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Don’t Fake It

Full-service brokerage firms need to take a lesson from their fast-growing online peers when it comes to communicating with clients via technology, says MFEA panelists.

It’s no surprise that many wealth management firms and advisors have struggled with how to use the tools of the internet – websites, social media, mobile platforms, to name just a few. A plethora of studies and whitepapers have been published on the subject and it’s a perennial topic on the conference circuit. Clearly, the industry is struggling to figure it out.

A panel at the MFEA eCommerce Summit Wednesday in New York however, moved the ball forward. The trouble is full-service firms think of advisors as the primary delivery mechanism for their communications and online strategies. As communication increasingly moves on to the internet, these players need to take a lesson from the online brokerages, said Alois Pirker, research director with Aite Group.

“That integration of the full-service channel with online is now where the secret sauce lies,” Pirker said.

Online brokerages have captured a tremendous amount of assets in a relatively quick period of time; assets in the online channel grew from $1.6 trillion to $2.5 trillion in the online space in the last two years alone, Pirker said. During last week’s Tiburon CEO Summit, Chip Roame, managing principal of Tiburon Strategic Advisors, predicted the growth of the self-service channel will continue. In ten years, he believes, there will be more physical branches of online brokerages than there will be traditional banks.

“The advantage those firms had is that those new technologies that have come in—be it mobile, be it social media—they have been, with that direct-to-consumer model, much better suited to take advantage of those and communicate much better with them.”

But wealth management firms can differentiate themselves by learning from direct-to-consumer firms that have been out there experimenting with social media, and finding a balance between their full-service capabilities and online offerings, Pirker said.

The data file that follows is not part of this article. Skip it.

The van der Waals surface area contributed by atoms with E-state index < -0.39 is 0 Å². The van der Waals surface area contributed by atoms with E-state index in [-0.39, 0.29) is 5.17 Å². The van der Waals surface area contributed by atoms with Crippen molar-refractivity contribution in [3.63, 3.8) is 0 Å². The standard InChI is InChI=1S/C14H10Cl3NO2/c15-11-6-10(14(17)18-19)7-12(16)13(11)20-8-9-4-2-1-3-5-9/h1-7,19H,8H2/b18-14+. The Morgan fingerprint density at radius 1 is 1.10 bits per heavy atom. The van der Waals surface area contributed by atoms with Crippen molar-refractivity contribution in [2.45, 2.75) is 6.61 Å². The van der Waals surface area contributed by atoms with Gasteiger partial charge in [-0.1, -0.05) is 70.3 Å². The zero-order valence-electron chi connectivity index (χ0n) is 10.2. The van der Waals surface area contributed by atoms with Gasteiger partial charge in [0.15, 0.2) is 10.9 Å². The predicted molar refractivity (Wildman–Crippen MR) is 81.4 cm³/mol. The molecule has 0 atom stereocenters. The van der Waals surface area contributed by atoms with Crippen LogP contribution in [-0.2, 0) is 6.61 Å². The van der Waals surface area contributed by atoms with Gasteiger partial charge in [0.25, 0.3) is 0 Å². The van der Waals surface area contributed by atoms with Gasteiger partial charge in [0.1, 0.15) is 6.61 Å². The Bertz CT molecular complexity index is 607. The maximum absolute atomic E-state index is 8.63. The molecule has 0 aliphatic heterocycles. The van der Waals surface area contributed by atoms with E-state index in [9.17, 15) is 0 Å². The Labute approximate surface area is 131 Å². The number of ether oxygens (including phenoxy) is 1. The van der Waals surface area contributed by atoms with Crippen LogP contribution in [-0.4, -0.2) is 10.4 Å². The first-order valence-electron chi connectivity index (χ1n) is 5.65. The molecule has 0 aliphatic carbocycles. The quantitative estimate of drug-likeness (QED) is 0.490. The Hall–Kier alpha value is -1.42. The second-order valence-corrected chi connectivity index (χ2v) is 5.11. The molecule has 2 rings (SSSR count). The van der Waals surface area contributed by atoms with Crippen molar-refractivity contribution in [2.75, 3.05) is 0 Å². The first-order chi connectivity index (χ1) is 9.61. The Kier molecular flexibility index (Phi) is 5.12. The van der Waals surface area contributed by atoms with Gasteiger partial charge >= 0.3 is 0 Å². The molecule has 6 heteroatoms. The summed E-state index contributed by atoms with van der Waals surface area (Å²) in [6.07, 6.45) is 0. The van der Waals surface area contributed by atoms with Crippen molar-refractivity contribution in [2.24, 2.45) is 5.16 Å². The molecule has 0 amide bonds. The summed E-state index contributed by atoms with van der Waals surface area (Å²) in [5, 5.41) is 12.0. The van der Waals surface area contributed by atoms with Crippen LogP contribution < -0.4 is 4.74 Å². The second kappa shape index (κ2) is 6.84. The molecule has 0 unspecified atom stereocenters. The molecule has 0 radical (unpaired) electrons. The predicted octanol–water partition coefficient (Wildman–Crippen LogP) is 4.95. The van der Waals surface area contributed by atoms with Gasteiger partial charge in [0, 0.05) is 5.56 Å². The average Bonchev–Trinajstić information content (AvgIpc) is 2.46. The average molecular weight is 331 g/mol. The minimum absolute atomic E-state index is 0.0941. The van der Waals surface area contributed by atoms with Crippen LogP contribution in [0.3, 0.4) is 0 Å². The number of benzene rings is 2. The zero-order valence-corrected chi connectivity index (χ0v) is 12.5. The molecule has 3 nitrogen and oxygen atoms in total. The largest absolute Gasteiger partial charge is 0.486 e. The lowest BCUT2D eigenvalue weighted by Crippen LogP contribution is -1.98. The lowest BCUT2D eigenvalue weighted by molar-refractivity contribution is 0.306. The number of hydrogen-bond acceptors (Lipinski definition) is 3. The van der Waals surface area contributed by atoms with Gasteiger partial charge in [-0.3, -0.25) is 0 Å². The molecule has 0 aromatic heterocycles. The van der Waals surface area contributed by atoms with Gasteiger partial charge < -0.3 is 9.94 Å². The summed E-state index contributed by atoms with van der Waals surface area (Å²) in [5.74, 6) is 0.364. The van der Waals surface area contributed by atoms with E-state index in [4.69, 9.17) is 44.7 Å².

Case in point: Ric Edelman, a financial advisor in Fairfax, Va., is going to start offering financial advice online and take on smaller client accounts, said Michael Sakraida, founder of the Financial Advisor Network, a LinkedIn group, during the conference. Edelman’s website says the new service will be called “Edelman Online.”

Having a Strategy
There’s no cookie-cutter method for how firms should implement a social media and online strategy, as every firm and client base is different, Pirker said. But firms need a strategy. “It’s not just like, ‘Well, you’re on there now. Now what?’”

For instance, beyond simply opening up Twitter and LinkedIn accounts, it may make sense to have pre-approved and curated content available for advisors to push out. “A lot of advisors are not necessarily writers; a lot of advisors are not very creative. They’re finance people.”

Firms also need to stop thinking about social media as simply a channel to blast out marketing messages. The channels have to be targeted and specific with the content they create for their advisors, Pirker added. It ultimately needs to be helpful to consumers. Firms should help advisors bridge the gap between the content and the where/when/how to send it out.

Not a Home Run
It’s not going to translate to new clients overnight. The lack of an immediate return on the investment may be why some think the bloom is coming off the rose on social media, according to Pirker.

An Aite Group survey found that advisor use of Facebook and Twitter declined from 2009. In 2011, 19 percent of advisors mentioned reaching new prospects, down from 36 percent in 2009. Only 9 percent said it was differentiating their practice from competitors, down from 21 percent in 2009. Of course, as more advisors use the online tools, it will naturally stop being a differentiating factor – everyone will do it, or claim they are.

“I don’t think it’s quite something that should be written off, but it’s something that we need to learn how to do,” Pirker said.

Seth Brewer, director of social media at The Harford, has heard from advisors claiming they are getting 10 to 12 new customers over six-months through social media. Others claim it’s just not working for them. The vast majority – 82 percent – feel that too few companies provide help with the tools or don’t know it if help exists.

In the end, it’s about sharing interests and having a conversation, and that’s not something that can be faked. “There are people there that are really good at posting stuff that’s interesting,” said Seth Brewer, “and other people who don’t.”

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